With Lionel Messi, now 29, and Cristiano Ronaldo, 32, having hogged the headlines for so long, we have finally arrived at the next generation. In my opinion, the next world star, the next big thing, is upon us. In a name: Kylian Mbappé.
The 18-year-old Monaco prodigy has already taken the French league and the Champions League by storm. His goals and precocious performances have already resulted in Manchester City and Borussia Dortmund crashing out of Europe’s prestigious football tournament.
Mbappé is the youngest player to score twice in a Champions League knockout match – and, in the last 30 years, he is the youngest player to score 13 goals in France’s Ligue 1 (the record he broke was Thierry Henry’s – now that should tell you something). Needless to say, Europe’s top clubs are falling over their feet in their eagerness to sign the brilliant teenage French attacker.
I, for one, haven’t been this excited about an emerging player for quite some while. Mbappé is something really special. For someone so young, there’s a maturity and intelligence to his game that is frightening – and, no doubt, if things map out, you can pencil him in for a world best player award in years to come.
This is why we love football. It’s the sport of the masses, where kids from any walk of life can use their talent as a vehicle to success. It was that extraordinary Uruguayan writer Eduardo Galeano who said it best in his seminal book Soccer in Sun and Shadow. In it, he expands on issues of history, politics, economics and how the sport of football has a remarkable way of getting underneath the skin, embedding itself in the soul, and awakening a passion that just never goes away.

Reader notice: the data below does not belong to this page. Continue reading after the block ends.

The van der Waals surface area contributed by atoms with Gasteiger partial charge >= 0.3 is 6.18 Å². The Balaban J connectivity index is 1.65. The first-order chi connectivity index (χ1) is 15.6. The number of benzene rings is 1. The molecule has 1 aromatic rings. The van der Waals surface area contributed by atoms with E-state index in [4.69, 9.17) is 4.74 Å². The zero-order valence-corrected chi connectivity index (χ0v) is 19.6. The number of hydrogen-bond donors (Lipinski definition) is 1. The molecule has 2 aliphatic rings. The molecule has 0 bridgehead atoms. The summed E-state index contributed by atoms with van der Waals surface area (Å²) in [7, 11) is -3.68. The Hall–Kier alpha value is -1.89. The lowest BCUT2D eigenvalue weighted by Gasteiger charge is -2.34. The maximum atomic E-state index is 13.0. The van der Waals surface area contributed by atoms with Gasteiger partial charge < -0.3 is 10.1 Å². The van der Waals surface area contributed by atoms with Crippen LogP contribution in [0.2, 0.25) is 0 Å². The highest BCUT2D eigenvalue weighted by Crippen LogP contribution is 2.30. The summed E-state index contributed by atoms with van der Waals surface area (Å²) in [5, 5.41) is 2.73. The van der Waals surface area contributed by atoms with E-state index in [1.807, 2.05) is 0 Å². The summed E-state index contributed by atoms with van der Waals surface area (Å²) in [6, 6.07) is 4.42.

In his book, Galeano describes the birth of a football star as such: “And one fine day the goddess of the wind kisses the foot of man, that mistreated, scorned foot, and from that kiss the soccer idol is born. He is born in a straw crib in a tin-roofed shack and he enters the world clinging to a ball.”
And that, in a poetic nutshell, is the next generation I’m referring to: Mbappé and Bernardo Silva (Monaco), Paulo Dybala (Juventus), Ousmane Dembé* é and Christian Pulisic (Borussia Dortmund), Kingsley Coman (Bayern Munich), Dele Alli (Tottenham Hotspur) and Marco Asensio (Real Madrid), to name but a few.
Over the years, I’ve had the privilege of witnessing young footballers come into teams and make their mark in impressive fashion. Teenagers Nicolas Anelka and Cesc Fabregas, and how they seamlessly, sensationally had a major influence at Arsenal; and the thrilling introduction of those two energetic artful dodgers, Michael Owen and Robbie Fowler, when they first came to prominence at Liverpool.
Here at home, it’s been Benni McCarthy (who can forget how he set the local football scene ablaze in the late-1990s?), the genius that was the teenage Steven Pienaar at Ajax Cape Town in the year 2000 and the enormous potential of a young Mbulelo Mabizela.
To go even further back, to the Federation Professional League (FPL) in the late 1980s, I remember an occasion at Santos when we had a tough away double-header (it’s travelling up, by car, to Johannesburg, Durban or Port Elizabeth, and playing on the Friday and Sunday of the weekend).
That particular weekend was PE, against the always-tough Blackpool and Hotspurs, and we had a major crisis squad-wise, in that we had a number of injuries and suspensions. A very young Edries Burton was hastily signed and roped into the defence; he was brilliant that weekend, and we all know what he went on to achieve.
Yes, there is nothing more exciting than tracking a young footballer’s career and monitoring as he ticks his progress off one box at a time. Football is a universal sport that everybody can identify with.
Whether you’re in the Solomon Islands, Caracas, Ouagadougou, Reykjavik, Paris, Barcelona or Cape Town, the experience, the love, the passion is the same. In the words of former Manchester United midfielder Roy Keane, “it is a love affair between the child and the ball”.